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eISSN: 2374-6920

Proteomics & Bioinformatics

Opinion Volume 1 Issue 1

Roadmap to the urine biomarker era

Youhe Gao

Department of Pathophysiology, Chinese Academy of Medical Sciences, China

Correspondence: Youhe Gao, National Key Laboratory of Medical Molecular Biology, Department of Pathophysiology, Institute of Basic Medical Sciences, Chinese Academy of Medical Sciences, 5 Dong Dan San Tiao, Beijing 100005, China, Tel +861065212284, Fax +861065212284

Received: May 27, 2014 | Published: June 6, 2014

Citation: Gao Y. Roadmap to the urine biomarker era. MOJ Proteomics Bioinform. 2014;1(1):18-18. DOI: 10.15406/mojpb.2014.01.00005

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For discovery of urinary biomarker, the real challenge is to find out the relation between the disease and its effect in urine since urine is affected by many different factors at any time. Limiting the factor by using animal models and establishing the relationship first and then validating in clinical samples is probably the most practically possible way at this time.

Keywords: urine, biomarker, animal model


Realization and emphasis of change as the most fundamental property of biomarker and homeostatic nature of blood starts the urine biomarker era. But the different homeostatic natures of urine and blood determined that the road to the biomarkers is drastically different. Despite the advantage of urine as a better biomarker source, urine biomarker research can be intimidated by the fact that changes in urine are much too complicated to sort out factors associated with any particular pathophysiological condition, especially in human samples.1 Validation of clues in 300,000 papers accumulated from past decades provides us rare shortcut to new biomarkers in urine.2 To find biomarker in blood, the duration of the marker staying in blood needs to be long enough to be sampled and the change of the marker need to be big enough to be detected in small amount of blood sample taken. In urinary biomarker discovery the amount of sample is not a problem. The size of change tolerated is much bigger. The real challenge is that there are so many different changes caused by so many factors. How do we sort out which effect in urine is caused by which factor?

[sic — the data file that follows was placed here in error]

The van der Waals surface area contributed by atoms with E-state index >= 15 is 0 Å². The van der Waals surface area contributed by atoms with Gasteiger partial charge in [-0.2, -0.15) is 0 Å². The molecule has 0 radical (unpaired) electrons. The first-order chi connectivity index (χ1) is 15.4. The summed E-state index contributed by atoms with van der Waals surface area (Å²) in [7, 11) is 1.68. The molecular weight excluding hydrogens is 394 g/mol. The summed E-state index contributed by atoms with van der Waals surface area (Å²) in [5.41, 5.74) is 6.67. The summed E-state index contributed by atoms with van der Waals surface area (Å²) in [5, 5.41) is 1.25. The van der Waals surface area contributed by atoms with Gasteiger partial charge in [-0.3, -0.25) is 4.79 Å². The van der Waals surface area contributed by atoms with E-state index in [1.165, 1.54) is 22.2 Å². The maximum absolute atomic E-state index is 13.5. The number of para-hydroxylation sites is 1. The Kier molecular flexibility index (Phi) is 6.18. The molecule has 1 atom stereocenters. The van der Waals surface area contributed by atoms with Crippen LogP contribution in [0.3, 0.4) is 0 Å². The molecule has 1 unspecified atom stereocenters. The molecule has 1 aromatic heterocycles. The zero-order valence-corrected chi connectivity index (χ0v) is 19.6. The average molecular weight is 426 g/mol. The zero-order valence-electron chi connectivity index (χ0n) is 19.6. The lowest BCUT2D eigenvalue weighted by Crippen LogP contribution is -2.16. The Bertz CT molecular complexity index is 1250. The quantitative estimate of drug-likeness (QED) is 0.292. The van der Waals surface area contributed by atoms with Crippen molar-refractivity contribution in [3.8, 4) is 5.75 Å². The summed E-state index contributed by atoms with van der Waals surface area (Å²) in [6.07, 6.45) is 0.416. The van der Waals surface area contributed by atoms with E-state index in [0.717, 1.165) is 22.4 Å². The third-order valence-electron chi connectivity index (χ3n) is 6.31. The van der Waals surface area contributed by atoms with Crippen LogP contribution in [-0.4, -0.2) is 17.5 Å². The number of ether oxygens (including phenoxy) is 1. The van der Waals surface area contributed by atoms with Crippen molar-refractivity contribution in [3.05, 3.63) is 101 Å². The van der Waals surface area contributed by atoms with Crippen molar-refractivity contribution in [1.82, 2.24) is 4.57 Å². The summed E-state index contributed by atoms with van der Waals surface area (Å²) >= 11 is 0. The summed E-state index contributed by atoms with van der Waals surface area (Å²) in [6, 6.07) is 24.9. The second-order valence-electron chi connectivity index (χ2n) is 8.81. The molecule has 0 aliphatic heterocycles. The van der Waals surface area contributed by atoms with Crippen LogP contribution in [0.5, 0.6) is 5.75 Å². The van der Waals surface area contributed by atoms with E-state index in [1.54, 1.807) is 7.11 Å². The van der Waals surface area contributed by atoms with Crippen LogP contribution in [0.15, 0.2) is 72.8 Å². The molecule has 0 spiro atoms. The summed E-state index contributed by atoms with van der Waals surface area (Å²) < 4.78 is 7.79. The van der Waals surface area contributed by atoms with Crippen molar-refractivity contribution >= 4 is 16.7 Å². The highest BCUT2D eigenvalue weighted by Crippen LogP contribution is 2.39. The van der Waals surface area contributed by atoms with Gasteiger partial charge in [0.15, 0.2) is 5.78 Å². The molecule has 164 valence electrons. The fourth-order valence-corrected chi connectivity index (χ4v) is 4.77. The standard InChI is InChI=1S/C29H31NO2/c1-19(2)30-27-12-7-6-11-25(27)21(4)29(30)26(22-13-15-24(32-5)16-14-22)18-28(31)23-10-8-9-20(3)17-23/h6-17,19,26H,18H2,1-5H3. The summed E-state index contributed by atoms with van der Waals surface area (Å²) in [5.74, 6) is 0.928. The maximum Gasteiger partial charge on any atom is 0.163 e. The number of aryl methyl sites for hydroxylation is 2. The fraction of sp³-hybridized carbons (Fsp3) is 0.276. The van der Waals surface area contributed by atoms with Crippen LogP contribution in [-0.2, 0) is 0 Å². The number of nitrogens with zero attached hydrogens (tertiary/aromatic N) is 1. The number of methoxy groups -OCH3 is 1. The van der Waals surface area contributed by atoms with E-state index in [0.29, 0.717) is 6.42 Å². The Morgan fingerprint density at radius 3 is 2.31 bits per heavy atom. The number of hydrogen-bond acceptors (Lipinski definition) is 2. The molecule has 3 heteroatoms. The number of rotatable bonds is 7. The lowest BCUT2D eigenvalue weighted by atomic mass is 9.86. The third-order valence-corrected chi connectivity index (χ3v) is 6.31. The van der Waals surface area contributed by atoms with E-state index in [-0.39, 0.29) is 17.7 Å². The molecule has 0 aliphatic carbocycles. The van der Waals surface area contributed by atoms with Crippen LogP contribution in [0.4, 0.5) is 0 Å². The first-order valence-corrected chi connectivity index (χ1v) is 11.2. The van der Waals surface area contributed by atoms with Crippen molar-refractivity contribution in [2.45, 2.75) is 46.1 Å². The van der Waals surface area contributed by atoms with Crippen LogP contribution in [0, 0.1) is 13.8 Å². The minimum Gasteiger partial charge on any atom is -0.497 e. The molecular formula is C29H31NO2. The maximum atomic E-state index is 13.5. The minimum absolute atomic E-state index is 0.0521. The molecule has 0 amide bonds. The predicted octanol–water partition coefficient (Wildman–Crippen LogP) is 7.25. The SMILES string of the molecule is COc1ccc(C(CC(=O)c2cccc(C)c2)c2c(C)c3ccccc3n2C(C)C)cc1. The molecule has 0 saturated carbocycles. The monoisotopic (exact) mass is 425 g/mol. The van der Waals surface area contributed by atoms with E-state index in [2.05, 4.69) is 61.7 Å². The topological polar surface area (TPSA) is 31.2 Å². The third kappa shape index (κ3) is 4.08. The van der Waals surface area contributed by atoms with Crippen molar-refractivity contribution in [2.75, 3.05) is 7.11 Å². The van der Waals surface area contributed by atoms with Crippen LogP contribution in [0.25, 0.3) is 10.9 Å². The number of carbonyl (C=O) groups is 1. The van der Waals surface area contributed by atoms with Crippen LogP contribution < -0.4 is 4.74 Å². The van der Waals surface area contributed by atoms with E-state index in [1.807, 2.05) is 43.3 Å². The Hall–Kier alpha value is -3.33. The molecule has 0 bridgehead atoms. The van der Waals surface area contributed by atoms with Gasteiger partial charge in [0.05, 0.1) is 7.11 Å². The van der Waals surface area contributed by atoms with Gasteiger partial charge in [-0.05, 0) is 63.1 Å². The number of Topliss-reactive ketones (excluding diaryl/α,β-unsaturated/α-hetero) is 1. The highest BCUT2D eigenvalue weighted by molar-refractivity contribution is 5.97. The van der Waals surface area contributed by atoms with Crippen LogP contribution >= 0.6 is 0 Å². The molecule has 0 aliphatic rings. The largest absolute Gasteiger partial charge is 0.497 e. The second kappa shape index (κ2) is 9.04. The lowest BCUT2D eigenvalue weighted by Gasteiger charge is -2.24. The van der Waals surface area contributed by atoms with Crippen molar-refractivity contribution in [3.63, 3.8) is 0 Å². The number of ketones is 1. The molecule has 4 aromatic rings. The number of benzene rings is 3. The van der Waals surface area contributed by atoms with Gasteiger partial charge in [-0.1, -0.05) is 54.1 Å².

There are two ways to solve the problem. One is to collect and analyze large amount of clinical samples and using statistical analysis strategy of big data to sort out the relationship among those complicated and often interdepend factors. Urimem partially helped to solve the sample storage problem.3 But the analysis of huge of amount of sample is still prohibitory at current throughput of technology. This road may work some day in the future. But consider the amount of factors that influence the urine, the future may be a remote future.

The other way is to limit the factors to minimum, to establish the direct relation between the factor and its effect first, and then validate in clinical samples. On this road, simpler systems such as animal models should be used. Changes of urine in model animals were analyzed to establish the relation between the disease and the urinary effects. The success of this strategy relies on the similarity of the model system to the real disease conditions. Multiple of different models for the same disease may be used to help modeling the disease from different aspects.

Practically the second road is still more likely to be taken by most of the researchers at this time. Biomarkers may be mushroomed in a few years if the idea can be taken by many laboratories in the biomarker community.


This work was supported by the National Basic Research Program of China (2012CB517606, 2013CB530805), the Key Basic Research Program of China (No. 2013FY114100), and the 111 Project (B08007).

Conflict of interest

The author declares no conflict of interest.


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©2014 Gao. This is an open access article distributed under the terms of the, which permits unrestricted use, distribution, and build upon your work non-commercially.